The Old Hastings Mercantile puts Ormsby back on the map

The Old Hastings Mercantile and Gallery: worth the drive to pretty little Ormsby! (Photo from Ontario's Highlands)

The Old Hastings Mercantile and Gallery: it’s worth the drive to pretty little Ormsby! (Photo from Ontario’s Highlands,

A couple of readers have pointed out that in yesterday’s post – about travelling north through the centre of Hastings County on the historic Old Hastings Road, and passing through the hamlet of Ormsby on the way home to Queensborough – I neglected to mention the very remarkable thing that is to be found in Ormsby: the Old Hastings Mercantile and Gallery, a wonderful (by all accounts) old-fashioned general store and – well, emporium seems like a good word to describe this sprawling, funky operation.

But there was a reason I didn’t mention it! It’s that Raymond and I haven’t had a chance to visit it yet, so we haven’t seen it for ourselves. (At least on the inside; we stopped and had a look at the outside on our Old Hastings Road drive, but it was a weekday and the store is only open on weekends until Victoria Day. Then it’s open seven days a week until Dec. 31, 10 a.m. to 5 p.m. Monday to Saturday, and noon to 5 p.m. Sunday.)

This is the former Presbyterian Church at Ormsby, now called the Old Ormsby Heritage Church. Isn't it beautiful? (Photo from

This is the former Presbyterian Church at Ormsby, now called the Old Ormsby Heritage Church. Isn’t it beautiful? (Photo from

Our not having been there yet is most certainly not for lack of interest. Ever since I read about the Mercantile a little over a year ago in an article in Country Roads magazine by our friend Lindi Pierce – you can read it here – I’ve been dying to check it out. The problem has been our always-limited time and perpetually long list of things that need doing at the Manse. But so many people in the Queensborough/Madoc/Hazzard’s Corners/Tweed/Eldorado area have mentioned Ormsby to us, and raved not only about the store but about the beautiful little church that the people who opened the store have restored (where a lovely Christmas service is held each year), and the restaurant/tearoom they have created in the village’s old schoolhouse. “You have to go!” they say. And I suspect they say it not just because it’s a great place to visit, but because they know that the folks behind the Ormsby renaissance are kindred spirits to Raymond and me.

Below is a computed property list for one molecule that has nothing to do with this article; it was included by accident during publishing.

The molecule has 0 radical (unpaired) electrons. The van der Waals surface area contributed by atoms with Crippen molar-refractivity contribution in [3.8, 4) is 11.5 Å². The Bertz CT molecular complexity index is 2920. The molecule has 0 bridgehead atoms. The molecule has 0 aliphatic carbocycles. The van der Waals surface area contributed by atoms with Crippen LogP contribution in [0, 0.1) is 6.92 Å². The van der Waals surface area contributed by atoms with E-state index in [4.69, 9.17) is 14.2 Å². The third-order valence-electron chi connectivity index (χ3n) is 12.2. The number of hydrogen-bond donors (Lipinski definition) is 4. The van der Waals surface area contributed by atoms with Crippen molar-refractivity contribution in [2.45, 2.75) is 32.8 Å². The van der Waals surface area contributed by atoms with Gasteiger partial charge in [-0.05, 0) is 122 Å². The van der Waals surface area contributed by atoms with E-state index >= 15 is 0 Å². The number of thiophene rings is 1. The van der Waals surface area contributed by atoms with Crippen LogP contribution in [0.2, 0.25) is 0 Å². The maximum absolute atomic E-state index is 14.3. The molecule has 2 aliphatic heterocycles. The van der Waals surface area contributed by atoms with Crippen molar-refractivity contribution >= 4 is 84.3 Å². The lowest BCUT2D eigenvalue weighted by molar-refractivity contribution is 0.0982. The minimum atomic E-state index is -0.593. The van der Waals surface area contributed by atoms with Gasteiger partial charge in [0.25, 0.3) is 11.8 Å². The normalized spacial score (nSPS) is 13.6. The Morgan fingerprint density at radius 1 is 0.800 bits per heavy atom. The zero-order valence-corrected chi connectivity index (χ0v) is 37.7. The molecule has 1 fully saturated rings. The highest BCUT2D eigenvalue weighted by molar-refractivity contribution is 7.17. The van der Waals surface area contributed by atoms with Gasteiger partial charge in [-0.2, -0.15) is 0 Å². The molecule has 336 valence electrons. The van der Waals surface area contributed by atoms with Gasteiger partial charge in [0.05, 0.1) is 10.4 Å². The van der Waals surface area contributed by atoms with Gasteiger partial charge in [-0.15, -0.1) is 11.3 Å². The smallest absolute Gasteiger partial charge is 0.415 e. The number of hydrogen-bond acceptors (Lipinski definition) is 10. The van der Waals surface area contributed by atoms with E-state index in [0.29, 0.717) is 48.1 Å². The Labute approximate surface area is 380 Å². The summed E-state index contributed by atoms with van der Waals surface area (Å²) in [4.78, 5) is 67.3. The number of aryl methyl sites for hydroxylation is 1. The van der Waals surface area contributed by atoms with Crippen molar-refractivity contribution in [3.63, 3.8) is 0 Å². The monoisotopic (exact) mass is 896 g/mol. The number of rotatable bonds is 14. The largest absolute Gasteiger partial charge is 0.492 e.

That is: people who have lived and worked in the big city but have (like me with Queensborough) felt the call of Hastings County, and home.

That is something to celebrate and support. You can be sure that Raymond and I will be visiting the Old Hastings Mercantile (and The Old Schoolhouse restaurant/tearoom) very, very soon.

And I urge you to do so too!

13 thoughts on “The Old Hastings Mercantile puts Ormsby back on the map

  1. I’m on my way soon with friends from Madoc, having been introduced to this lovely spot by Lindi last year. You’ll love it!

    • I can’t wait to check out the Old Hastings Mercantile, Brenda. This evening I was speaking with our Queensborough friend Elaine, who visited it (I believe for the first time) this very day, and was blown away. “You’ll love it!” she said. Just like you! And of course the work that the Ormsby people have put into rejuvenating their little hamlet is a great inspiration for Queensborough.

  2. It’s always the best to travel these lovely places on motorbikes.. the back roads greet you with many small places of interest. Make sure you check out the little place under the stairs. 🙂